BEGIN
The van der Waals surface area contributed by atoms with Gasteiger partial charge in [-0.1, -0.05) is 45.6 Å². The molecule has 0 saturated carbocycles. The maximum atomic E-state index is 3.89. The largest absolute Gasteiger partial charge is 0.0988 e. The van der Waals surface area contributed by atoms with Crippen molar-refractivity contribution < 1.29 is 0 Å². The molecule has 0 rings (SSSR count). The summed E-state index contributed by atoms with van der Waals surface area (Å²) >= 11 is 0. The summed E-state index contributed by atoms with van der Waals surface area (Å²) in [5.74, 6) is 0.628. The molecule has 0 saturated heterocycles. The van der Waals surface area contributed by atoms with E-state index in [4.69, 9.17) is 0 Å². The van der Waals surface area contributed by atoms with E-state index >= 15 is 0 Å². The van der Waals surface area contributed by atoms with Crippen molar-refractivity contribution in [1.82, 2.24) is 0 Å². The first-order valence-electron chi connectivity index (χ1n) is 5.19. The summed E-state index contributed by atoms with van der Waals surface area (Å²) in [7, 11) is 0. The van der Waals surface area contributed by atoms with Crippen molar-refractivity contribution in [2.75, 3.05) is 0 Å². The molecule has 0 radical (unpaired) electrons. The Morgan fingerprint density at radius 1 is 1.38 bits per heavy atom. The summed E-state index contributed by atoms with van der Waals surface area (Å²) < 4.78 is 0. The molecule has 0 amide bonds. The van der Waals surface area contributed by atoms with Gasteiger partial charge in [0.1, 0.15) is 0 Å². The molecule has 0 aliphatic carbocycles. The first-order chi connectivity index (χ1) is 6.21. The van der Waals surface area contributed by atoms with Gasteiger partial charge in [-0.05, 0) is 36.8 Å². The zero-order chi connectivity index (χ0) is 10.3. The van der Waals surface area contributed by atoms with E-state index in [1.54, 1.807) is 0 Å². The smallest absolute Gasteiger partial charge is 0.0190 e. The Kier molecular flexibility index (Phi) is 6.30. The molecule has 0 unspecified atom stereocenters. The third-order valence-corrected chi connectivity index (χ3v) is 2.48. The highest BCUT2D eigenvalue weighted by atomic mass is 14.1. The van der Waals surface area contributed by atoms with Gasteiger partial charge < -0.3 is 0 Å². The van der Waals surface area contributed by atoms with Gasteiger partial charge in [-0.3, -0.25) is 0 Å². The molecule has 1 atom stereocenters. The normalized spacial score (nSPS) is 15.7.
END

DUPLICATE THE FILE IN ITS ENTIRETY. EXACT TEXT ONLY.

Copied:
The van der Waals surface area contributed by atoms with Gasteiger partial charge in [-0.1, -0.05) is 45.6 Å². The molecule has 0 saturated carbocycles. The maximum atomic E-state index is 3.89. The largest absolute Gasteiger partial charge is 0.0988 e. The van der Waals surface area contributed by atoms with Crippen molar-refractivity contribution < 1.29 is 0 Å². The molecule has 0 rings (SSSR count). The summed E-state index contributed by atoms with van der Waals surface area (Å²) >= 11 is 0. The summed E-state index contributed by atoms with van der Waals surface area (Å²) in [5.74, 6) is 0.628. The molecule has 0 saturated heterocycles. The van der Waals surface area contributed by atoms with E-state index in [4.69, 9.17) is 0 Å². The van der Waals surface area contributed by atoms with E-state index >= 15 is 0 Å². The van der Waals surface area contributed by atoms with Crippen molar-refractivity contribution in [1.82, 2.24) is 0 Å². The first-order valence-electron chi connectivity index (χ1n) is 5.19. The summed E-state index contributed by atoms with van der Waals surface area (Å²) in [7, 11) is 0. The van der Waals surface area contributed by atoms with Crippen molar-refractivity contribution in [2.75, 3.05) is 0 Å². The molecule has 0 radical (unpaired) electrons. The Morgan fingerprint density at radius 1 is 1.38 bits per heavy atom. The summed E-state index contributed by atoms with van der Waals surface area (Å²) < 4.78 is 0. The molecule has 0 amide bonds. The van der Waals surface area contributed by atoms with Gasteiger partial charge in [0.1, 0.15) is 0 Å². The molecule has 0 aliphatic carbocycles. The first-order chi connectivity index (χ1) is 6.21. The van der Waals surface area contributed by atoms with Gasteiger partial charge in [-0.05, 0) is 36.8 Å². The zero-order chi connectivity index (χ0) is 10.3. The van der Waals surface area contributed by atoms with E-state index in [1.54, 1.807) is 0 Å². The smallest absolute Gasteiger partial charge is 0.0190 e. The Kier molecular flexibility index (Phi) is 6.30. The molecule has 0 unspecified atom stereocenters. The third-order valence-corrected chi connectivity index (χ3v) is 2.48. The highest BCUT2D eigenvalue weighted by atomic mass is 14.1. The van der Waals surface area contributed by atoms with Gasteiger partial charge < -0.3 is 0 Å². The van der Waals surface area contributed by atoms with Gasteiger partial charge in [-0.3, -0.25) is 0 Å². The molecule has 1 atom stereocenters. The normalized spacial score (nSPS) is 15.7.